It’s that most wonderful time of the year! All those yummy coffee table books about Lucasfilm hit the shelves, hoping for that cool relative to come along who wants to finally get you something awesome. How about considering Industrial Light & Magic – The Art of Innovation by Pamela Glintenkamp? It’s been a while since anyone has updated the fabulousness that is ILM’s extensive record of movie history.
Ms. Glintenkamp had been hired by Lucasfilm to produce the Lucasfilm History Project. (Wouldn’t you like to get your hands on that?) So when the time came to update the history of ILM, she happily took the job.
While she does start out with a brief overview of the years up to 1995, the book’s true purpose is to document their work from 1996 through 2011. Included in the book are movies from each year that represent ILM at its most innovative and creative. (A complete filmography is included in the back.) The major movies feature quotes from the artists who worked on the films about advancements and challenges, as well as a list of any awards received.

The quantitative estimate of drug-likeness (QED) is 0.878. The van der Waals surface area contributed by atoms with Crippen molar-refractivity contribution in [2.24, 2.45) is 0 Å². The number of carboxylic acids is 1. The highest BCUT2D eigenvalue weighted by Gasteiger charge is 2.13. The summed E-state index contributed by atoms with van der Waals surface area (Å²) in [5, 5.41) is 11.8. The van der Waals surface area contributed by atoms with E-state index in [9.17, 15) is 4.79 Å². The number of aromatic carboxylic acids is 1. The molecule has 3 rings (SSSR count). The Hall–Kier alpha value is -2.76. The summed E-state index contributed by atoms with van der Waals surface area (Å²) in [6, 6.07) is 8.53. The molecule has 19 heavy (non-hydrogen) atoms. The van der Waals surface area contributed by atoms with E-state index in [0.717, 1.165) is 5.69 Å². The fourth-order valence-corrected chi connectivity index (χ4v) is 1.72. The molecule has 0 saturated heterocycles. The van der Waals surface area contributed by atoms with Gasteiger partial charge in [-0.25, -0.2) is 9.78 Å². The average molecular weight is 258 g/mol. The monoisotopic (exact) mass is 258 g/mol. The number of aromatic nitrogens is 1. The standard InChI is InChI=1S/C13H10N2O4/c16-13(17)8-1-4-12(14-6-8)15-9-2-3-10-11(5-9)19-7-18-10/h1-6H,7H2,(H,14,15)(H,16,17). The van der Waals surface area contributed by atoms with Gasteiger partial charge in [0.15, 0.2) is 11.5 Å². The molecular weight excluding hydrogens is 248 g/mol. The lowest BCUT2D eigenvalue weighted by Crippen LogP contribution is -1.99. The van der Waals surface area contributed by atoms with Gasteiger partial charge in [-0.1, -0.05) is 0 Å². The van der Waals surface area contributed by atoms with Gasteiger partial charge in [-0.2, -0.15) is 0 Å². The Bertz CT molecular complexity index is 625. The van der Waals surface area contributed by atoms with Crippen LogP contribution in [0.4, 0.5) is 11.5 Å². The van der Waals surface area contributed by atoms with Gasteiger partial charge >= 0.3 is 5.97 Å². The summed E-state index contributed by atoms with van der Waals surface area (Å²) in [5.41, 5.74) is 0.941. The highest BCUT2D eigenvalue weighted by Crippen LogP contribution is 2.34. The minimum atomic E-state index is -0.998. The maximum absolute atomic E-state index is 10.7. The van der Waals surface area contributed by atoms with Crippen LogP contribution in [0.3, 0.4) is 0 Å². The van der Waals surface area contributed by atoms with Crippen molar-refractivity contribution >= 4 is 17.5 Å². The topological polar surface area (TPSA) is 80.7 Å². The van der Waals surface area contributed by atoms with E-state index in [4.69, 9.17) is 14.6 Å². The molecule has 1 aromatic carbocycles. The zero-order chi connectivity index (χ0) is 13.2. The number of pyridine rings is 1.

But where this book excels is in the photography. Fantastic screen captures of their work make it really colorful and stimulating. Of course, being a Lucasfilm property, there is more extensive coverage of the Star Wars work. But special effects fans won’t be disappointed in any of it.
This is a must for ILM and special effects fans. As for others? It’s definitely a fine book, but if you have to be careful with your gift money, you might wait to see if it goes on sale.
Our next book release is Drew Karpyshyn’s The Old Republic: Revan on November 15th. I spotted a few minor date changes for 2012 books on Random House’s online catalogue – see them in our book release schedule.
Kepler is the first NASA mission capable of finding Earth-size planets in or near the “habitable zone,” the region in a planetary system where liquid water can exist on the surface of the orbiting planet.
Emily Lewis, right, and her pal Jason at the Yoda Fountain. (Photo by Emily Lewis.
A dispatch from the mainstream. The Yoda statue at the Presidio is a landmark for Star Wars fans, an Associated Press article says this week. No, really? Other key Star Wars locales, like Tunisia and Lake Como, are also mentioned.
Baseball. The San Francisco Giants are freezing pitcher Brian Wilson (not the Beach Boy) in carbonite for the Star Wars day on September 4th. Wouldn’t it make more sense to freeze the visiting team’s pitcher?